The tray 28 may be formed of plastic, such as HDPE, polypropylene, ABS, or LDPE. According to one embodiment, the tray 28 is formed of nylon, glass filled nylon, or fiberglass. According to another embodiment, the tray 28 is formed of PVC. As will be described in greater detail below, in addition to mechanical connection, such as a snap-fit connection, between the tray 28 and the cover 24 due to the tray protrusions 52-64, when the tray 28 is formed of PVC and the cover 24 is formed of polymer concrete the tray 28 and the cover 24 form a chemical bond connection during the curing of the polymer concrete.

FIGS. 5-8 respectively illustrate top, side elevational, bottom, and end elevational views of the identification plate 32. As noted previously, identification indicia 36 are generally disposed on a top surface 66 of the identification plate 32. One of ordinary skill in the art, however, will appreciate that identification indicia 36 may be disposed on other surfaces of the identification plate 32, such as a bottom surface 68 if the plate is transparent, without departing from the scope of the present invention. As shown in FIGS. 5-8, identification plate 32 is substantially rectangular and thin. In other words, the bottom surface 68 is substantially planar and the top surface 66 is substantially parallel to the bottom surface 68. Further, identification plate 32 has edge protrusions 70, 72, 76, and 80 on external sides thereof. Edge protrusion 70-80 correspond to the recesses (for example, 44, 48, and 50) disposed on the internal sides of the tray 28.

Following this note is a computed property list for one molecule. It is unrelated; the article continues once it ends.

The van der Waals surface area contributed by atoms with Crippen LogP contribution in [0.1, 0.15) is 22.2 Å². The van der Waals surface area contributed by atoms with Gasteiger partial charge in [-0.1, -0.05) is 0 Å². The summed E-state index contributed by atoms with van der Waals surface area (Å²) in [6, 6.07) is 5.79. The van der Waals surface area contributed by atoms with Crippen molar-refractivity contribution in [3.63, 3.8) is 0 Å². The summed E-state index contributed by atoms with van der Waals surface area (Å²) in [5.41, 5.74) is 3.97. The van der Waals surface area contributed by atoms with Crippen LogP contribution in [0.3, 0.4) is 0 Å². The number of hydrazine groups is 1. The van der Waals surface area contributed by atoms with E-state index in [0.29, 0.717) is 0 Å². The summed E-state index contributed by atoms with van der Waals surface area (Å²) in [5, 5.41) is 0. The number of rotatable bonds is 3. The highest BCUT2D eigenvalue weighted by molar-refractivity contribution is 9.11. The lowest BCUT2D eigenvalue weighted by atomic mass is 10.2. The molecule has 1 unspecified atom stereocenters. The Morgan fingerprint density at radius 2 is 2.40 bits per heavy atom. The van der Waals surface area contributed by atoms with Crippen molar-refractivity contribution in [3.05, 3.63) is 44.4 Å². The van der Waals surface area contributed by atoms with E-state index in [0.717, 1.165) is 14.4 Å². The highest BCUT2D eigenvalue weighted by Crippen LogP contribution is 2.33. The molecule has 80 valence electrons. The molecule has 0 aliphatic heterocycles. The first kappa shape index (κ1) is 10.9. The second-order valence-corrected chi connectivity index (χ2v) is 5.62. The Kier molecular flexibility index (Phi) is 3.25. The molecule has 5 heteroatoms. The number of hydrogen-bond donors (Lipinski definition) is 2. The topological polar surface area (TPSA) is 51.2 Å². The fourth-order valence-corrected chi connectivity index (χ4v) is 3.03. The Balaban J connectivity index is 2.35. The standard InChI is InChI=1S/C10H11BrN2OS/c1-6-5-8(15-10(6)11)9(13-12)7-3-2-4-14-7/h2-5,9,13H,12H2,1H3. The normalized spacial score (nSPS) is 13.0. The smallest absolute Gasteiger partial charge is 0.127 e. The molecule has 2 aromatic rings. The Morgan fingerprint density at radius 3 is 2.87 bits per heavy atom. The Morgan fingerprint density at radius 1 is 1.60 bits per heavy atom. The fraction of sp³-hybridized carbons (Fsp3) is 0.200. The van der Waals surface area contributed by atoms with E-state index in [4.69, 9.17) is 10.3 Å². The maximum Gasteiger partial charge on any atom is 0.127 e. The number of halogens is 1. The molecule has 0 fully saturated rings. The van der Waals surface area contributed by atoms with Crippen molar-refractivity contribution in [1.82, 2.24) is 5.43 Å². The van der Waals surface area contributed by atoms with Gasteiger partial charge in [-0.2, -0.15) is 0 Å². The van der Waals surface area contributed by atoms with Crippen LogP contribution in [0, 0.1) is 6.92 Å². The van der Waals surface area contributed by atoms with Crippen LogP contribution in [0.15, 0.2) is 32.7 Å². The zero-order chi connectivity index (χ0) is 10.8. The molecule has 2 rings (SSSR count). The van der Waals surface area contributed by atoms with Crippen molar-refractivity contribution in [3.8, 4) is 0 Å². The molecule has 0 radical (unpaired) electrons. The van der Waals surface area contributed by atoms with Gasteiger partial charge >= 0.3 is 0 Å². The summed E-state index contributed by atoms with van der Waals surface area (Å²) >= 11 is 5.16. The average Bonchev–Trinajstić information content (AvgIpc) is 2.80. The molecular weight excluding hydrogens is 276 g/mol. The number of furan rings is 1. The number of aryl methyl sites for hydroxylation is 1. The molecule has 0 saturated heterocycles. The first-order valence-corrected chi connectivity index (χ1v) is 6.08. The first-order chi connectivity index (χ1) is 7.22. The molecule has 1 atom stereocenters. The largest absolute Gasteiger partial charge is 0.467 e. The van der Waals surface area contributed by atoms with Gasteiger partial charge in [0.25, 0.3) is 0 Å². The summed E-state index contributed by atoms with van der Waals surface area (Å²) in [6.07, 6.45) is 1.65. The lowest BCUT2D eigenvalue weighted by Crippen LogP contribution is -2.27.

According to one embodiment, the identification plate 32 is somewhat flexible and the tolerances of the fit between the external surface of the identification plate 32 (including the edge protrusions 70-80) and the internal surface of the tray 28 (including the tray recesses, e.g., 44-50) are sufficient to provide a snap-fit between the identification plate 32 and the tray 28. When the identification plate 32 is inserted into the tray 28, the edge protrusions 70-80 engage and are retained by the recesses disposed on the internal sides of the tray 28 in a fairly tight fit to prevent inadvertent removal of the identification plate 32 from the tray 28, as well as possible actions by vandals. On the other hand, manipulation of the somewhat flexible plate may allow it to be removably received in the tray for replacement if the wrong plate is inserted into the tray or if the plate is damaged. Put differently, the interior of the tray 28 and the exterior of the identification plate 32 are made to conform closely so that the identification plate 32 is not easily removed, but can be removed without destroying the identification plate 32 or the tray 28. In addition, providing an adhesive between the plate and the tray is also contemplated to permanently couple the plate to the tray.